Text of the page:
Viennese handicrafts at the World's Fair
Viennese craft businesses that exhibited their designs at the World's Fair back in 1873 can still be found operating in Vienna today. Then as now, the companies sought to engage with the leading designers of their time. They were and continue to be modern. Through the dialog with contemporary designers, they combine tradition with the present day.
J. & L. Lobmeyr: Crystalline artworks
Crystal glass manufacturer J. & L. Lobmeyr was among the best-known participants in the 1873 Vienna World's Fair and celebrated great success there. Company founder Ludwig Lobmeyr received numerous awards for his designs and also sat on the judging panel himself. Incidentally, the company was even able to fit out the Imperial Pavilion, among other things with the lavishly engraved Emperor service and am impressive mirror, which can still be marveled at today in the store on Kärntner Strasse. The family company established in 1823 is known for extremely delicate drinking glasses in countless designs, but also for its impressive and magnificent chandeliers.
The cooperation with artists has long been nurtured at Lobmeyr: From Theophil Hansen, Adolf Loos, and Josef Hoffmann to current designers like Marco Dessí and Stefan Sagmeister. Above all, the efforts with the Wiener Werkstätte resulted in timeless classics that are still in the range today, such as the iconic "B" series drinking glasses by Josef Hoffmann. One of the oldest series at Lobmeyr is Service No. 4 from 1856. It was shown at the 1873 World's Fair and has been a permanent bestseller ever since. Now as then, the service impresses with its simplicity. The best-known chandelier from the house of Lobmeyr is the Starburst chandelier produced for the Metropolitan Opera in New York in 1966.
Tip: Exhibitions on 200 years of Lobmeyr
- J. & L. Lobmeyr celebrates its 200th anniversary in 2023. An exhibition at the MAK – Museum of Applied Arts, Vienna (June 7 - September 24, 2023) is dedicated to the World's Fair and the company anniversary of Lobmeyr.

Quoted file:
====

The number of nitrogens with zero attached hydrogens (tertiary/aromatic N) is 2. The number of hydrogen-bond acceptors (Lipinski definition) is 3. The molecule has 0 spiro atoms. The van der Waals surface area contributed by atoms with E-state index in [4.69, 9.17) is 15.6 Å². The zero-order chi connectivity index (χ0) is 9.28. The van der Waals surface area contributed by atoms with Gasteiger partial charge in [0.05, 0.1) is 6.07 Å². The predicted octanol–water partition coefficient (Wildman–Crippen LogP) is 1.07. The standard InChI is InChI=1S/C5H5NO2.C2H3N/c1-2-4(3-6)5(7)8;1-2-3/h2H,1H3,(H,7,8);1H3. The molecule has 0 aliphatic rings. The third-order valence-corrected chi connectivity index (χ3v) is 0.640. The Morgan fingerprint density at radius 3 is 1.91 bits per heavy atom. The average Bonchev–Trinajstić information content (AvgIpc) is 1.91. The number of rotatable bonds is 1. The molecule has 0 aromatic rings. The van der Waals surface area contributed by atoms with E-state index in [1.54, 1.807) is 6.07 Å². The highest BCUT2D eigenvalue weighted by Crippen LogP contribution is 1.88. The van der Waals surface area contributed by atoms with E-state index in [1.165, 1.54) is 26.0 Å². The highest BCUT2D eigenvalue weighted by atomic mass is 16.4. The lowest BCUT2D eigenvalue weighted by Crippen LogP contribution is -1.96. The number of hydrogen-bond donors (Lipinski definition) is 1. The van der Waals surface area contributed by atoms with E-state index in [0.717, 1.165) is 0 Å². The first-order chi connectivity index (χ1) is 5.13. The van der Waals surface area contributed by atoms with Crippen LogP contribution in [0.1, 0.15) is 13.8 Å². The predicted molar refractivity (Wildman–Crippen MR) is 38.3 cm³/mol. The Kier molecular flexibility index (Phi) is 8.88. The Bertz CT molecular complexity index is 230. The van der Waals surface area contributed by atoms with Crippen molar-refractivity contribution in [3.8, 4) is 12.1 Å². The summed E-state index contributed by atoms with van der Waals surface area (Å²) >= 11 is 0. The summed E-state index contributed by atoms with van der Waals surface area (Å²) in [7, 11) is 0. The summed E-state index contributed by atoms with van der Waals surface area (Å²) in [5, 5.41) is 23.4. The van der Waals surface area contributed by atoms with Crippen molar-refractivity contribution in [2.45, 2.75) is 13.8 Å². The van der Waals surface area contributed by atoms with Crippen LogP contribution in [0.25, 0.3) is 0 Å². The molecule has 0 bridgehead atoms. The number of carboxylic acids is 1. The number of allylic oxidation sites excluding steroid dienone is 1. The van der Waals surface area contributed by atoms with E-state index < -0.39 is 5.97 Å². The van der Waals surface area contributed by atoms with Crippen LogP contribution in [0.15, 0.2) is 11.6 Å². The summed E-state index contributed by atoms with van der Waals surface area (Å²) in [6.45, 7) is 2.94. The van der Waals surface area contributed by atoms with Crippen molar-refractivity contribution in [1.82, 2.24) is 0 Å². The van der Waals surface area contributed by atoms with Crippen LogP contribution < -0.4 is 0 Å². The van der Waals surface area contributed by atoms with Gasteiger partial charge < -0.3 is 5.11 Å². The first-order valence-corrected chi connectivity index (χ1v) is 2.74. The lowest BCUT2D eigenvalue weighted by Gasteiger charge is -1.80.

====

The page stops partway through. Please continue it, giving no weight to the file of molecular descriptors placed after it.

- The anniversary will be celebrated with two exhibitions on the second floor of the Lobmeyr head office at Kärntner Strasse 26: From April to July 2023, the focus is on Lobmeyr at (world) exhibitions and spans an arc from the 1862 London World's Fair via Vienna in 1873, Cologne in 1914, and Paris in 1925 to the "Passionswege" of the Vienna Design Week of more recent times. From September to December 2023, an exhibition will run under the motto "Design" and deal with the design process, the understanding of materials, and the icons that arose at Lobmeyr over the last 200 years.
Jewel hunt at Köchert
The Viennese traditional jewelers A.E. Köchert were among Europe's leading jewelers even at the time of the Vienna World's Fair. Once jeweler to the Austrian emperors, this traditional company still makes typically Viennese jewelry ranging from avant-garde to classical. The most famous piece of jewelry from the house of Köchert are the Sisi stars. Empress Elisabeth owned 27 diamond stars designed and made by the former Imperial and Royal Court and Chamber Jeweler Köchert. Sisi could wear the stars as necklaces, diadems, pendants, brooches or in her hair. The latter became world-famous through a painting of the empress by Franz Xaver Winterhalter. With it, Sisi unleashed a "star trend" across Europe. The Sisi stars, recreated according to original designs, can now be purchased again at Köchert.